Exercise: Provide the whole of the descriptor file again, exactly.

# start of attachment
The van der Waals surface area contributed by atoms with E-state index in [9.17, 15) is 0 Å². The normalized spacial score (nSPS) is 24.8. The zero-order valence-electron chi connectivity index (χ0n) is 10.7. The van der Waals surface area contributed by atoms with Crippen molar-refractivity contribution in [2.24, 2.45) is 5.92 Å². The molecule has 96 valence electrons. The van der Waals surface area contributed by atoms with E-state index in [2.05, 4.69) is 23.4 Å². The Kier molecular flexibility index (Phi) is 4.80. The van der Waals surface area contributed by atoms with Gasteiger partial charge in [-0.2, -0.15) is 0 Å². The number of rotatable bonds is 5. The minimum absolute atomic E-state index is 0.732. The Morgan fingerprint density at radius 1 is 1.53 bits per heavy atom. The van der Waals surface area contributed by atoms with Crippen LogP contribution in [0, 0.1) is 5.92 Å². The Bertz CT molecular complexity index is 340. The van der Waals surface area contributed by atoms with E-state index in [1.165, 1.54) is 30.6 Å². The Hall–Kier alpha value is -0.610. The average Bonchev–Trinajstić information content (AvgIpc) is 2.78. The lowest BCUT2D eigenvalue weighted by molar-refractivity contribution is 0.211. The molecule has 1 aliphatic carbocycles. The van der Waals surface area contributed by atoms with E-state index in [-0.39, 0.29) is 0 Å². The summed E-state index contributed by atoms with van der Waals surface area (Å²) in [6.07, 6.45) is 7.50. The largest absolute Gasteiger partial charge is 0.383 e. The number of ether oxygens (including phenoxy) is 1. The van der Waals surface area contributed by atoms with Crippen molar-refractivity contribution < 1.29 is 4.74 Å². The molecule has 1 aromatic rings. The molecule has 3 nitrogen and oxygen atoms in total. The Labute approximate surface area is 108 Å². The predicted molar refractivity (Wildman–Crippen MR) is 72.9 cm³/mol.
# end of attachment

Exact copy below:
The van der Waals surface area contributed by atoms with E-state index in [9.17, 15) is 0 Å². The normalized spacial score (nSPS) is 24.8. The zero-order valence-electron chi connectivity index (χ0n) is 10.7. The van der Waals surface area contributed by atoms with Crippen molar-refractivity contribution in [2.24, 2.45) is 5.92 Å². The molecule has 96 valence electrons. The van der Waals surface area contributed by atoms with E-state index in [2.05, 4.69) is 23.4 Å². The Kier molecular flexibility index (Phi) is 4.80. The van der Waals surface area contributed by atoms with Gasteiger partial charge in [-0.2, -0.15) is 0 Å². The number of rotatable bonds is 5. The minimum absolute atomic E-state index is 0.732. The Morgan fingerprint density at radius 1 is 1.53 bits per heavy atom. The van der Waals surface area contributed by atoms with Crippen LogP contribution in [0, 0.1) is 5.92 Å². The Bertz CT molecular complexity index is 340. The van der Waals surface area contributed by atoms with E-state index in [1.165, 1.54) is 30.6 Å². The Hall–Kier alpha value is -0.610. The average Bonchev–Trinajstić information content (AvgIpc) is 2.78. The lowest BCUT2D eigenvalue weighted by molar-refractivity contribution is 0.211. The molecule has 1 aliphatic carbocycles. The van der Waals surface area contributed by atoms with E-state index in [-0.39, 0.29) is 0 Å². The summed E-state index contributed by atoms with van der Waals surface area (Å²) in [6.07, 6.45) is 7.50. The largest absolute Gasteiger partial charge is 0.383 e. The number of ether oxygens (including phenoxy) is 1. The van der Waals surface area contributed by atoms with Crippen molar-refractivity contribution < 1.29 is 4.74 Å². The molecule has 1 aromatic rings. The molecule has 3 nitrogen and oxygen atoms in total. The Labute approximate surface area is 108 Å². The predicted molar refractivity (Wildman–Crippen MR) is 72.9 cm³/mol.